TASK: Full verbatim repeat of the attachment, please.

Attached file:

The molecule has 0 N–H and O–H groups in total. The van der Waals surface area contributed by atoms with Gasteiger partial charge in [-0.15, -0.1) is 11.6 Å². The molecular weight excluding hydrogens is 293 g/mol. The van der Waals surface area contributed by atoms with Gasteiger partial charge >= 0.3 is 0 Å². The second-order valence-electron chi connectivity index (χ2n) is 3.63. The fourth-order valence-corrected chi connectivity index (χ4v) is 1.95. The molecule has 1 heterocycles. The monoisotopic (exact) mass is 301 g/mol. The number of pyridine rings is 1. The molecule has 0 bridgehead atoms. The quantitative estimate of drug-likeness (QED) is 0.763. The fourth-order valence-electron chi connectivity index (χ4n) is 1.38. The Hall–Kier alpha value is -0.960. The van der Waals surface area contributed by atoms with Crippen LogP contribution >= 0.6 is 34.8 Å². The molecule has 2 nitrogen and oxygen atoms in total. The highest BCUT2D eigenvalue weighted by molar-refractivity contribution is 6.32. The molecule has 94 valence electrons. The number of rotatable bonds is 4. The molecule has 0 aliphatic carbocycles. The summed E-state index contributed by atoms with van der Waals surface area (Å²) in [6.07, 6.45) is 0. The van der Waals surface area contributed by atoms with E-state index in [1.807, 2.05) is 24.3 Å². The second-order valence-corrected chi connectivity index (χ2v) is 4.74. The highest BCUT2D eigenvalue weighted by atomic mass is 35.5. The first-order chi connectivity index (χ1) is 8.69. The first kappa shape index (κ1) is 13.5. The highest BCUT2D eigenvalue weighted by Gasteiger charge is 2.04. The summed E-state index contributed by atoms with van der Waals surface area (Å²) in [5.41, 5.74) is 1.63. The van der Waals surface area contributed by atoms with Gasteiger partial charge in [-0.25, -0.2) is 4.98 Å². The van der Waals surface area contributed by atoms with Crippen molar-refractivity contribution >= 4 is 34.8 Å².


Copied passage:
The molecule has 0 N–H and O–H groups in total. The van der Waals surface area contributed by atoms with Gasteiger partial charge in [-0.15, -0.1) is 11.6 Å². The molecular weight excluding hydrogens is 293 g/mol. The van der Waals surface area contributed by atoms with Gasteiger partial charge >= 0.3 is 0 Å². The second-order valence-electron chi connectivity index (χ2n) is 3.63. The fourth-order valence-corrected chi connectivity index (χ4v) is 1.95. The molecule has 1 heterocycles. The monoisotopic (exact) mass is 301 g/mol. The number of pyridine rings is 1. The molecule has 0 bridgehead atoms. The quantitative estimate of drug-likeness (QED) is 0.763. The fourth-order valence-electron chi connectivity index (χ4n) is 1.38. The Hall–Kier alpha value is -0.960. The van der Waals surface area contributed by atoms with Crippen LogP contribution >= 0.6 is 34.8 Å². The molecule has 2 nitrogen and oxygen atoms in total. The highest BCUT2D eigenvalue weighted by molar-refractivity contribution is 6.32. The molecule has 94 valence electrons. The number of rotatable bonds is 4. The molecule has 0 aliphatic carbocycles. The summed E-state index contributed by atoms with van der Waals surface area (Å²) in [6.07, 6.45) is 0. The van der Waals surface area contributed by atoms with E-state index in [1.807, 2.05) is 24.3 Å². The second-order valence-corrected chi connectivity index (χ2v) is 4.74. The highest BCUT2D eigenvalue weighted by atomic mass is 35.5. The first-order chi connectivity index (χ1) is 8.69. The first kappa shape index (κ1) is 13.5. The highest BCUT2D eigenvalue weighted by Gasteiger charge is 2.04. The summed E-state index contributed by atoms with van der Waals surface area (Å²) in [5.41, 5.74) is 1.63. The van der Waals surface area contributed by atoms with Gasteiger partial charge in [-0.25, -0.2) is 4.98 Å². The van der Waals surface area contributed by atoms with Crippen molar-refractivity contribution >= 4 is 34.8 Å².